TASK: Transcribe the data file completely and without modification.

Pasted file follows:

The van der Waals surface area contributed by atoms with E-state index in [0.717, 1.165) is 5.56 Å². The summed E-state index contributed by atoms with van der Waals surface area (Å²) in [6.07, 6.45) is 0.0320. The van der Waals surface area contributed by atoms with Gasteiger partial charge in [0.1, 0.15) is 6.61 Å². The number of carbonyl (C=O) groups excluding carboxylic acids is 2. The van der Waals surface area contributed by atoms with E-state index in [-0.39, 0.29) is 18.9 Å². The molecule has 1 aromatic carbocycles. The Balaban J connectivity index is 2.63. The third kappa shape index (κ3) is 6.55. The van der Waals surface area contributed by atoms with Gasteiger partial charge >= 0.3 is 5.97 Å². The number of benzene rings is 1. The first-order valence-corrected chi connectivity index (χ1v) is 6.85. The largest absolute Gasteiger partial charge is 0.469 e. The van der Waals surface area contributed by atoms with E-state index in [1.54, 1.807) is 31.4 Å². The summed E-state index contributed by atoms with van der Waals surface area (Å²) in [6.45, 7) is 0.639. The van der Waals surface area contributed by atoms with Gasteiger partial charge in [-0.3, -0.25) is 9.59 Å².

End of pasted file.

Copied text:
The van der Waals surface area contributed by atoms with E-state index in [0.717, 1.165) is 5.56 Å². The summed E-state index contributed by atoms with van der Waals surface area (Å²) in [6.07, 6.45) is 0.0320. The van der Waals surface area contributed by atoms with Gasteiger partial charge in [0.1, 0.15) is 6.61 Å². The number of carbonyl (C=O) groups excluding carboxylic acids is 2. The van der Waals surface area contributed by atoms with E-state index in [-0.39, 0.29) is 18.9 Å². The molecule has 1 aromatic carbocycles. The Balaban J connectivity index is 2.63. The third kappa shape index (κ3) is 6.55. The van der Waals surface area contributed by atoms with Gasteiger partial charge >= 0.3 is 5.97 Å². The number of benzene rings is 1. The first-order valence-corrected chi connectivity index (χ1v) is 6.85. The largest absolute Gasteiger partial charge is 0.469 e. The van der Waals surface area contributed by atoms with E-state index in [1.54, 1.807) is 31.4 Å². The summed E-state index contributed by atoms with van der Waals surface area (Å²) in [6.45, 7) is 0.639. The van der Waals surface area contributed by atoms with Gasteiger partial charge in [-0.3, -0.25) is 9.59 Å².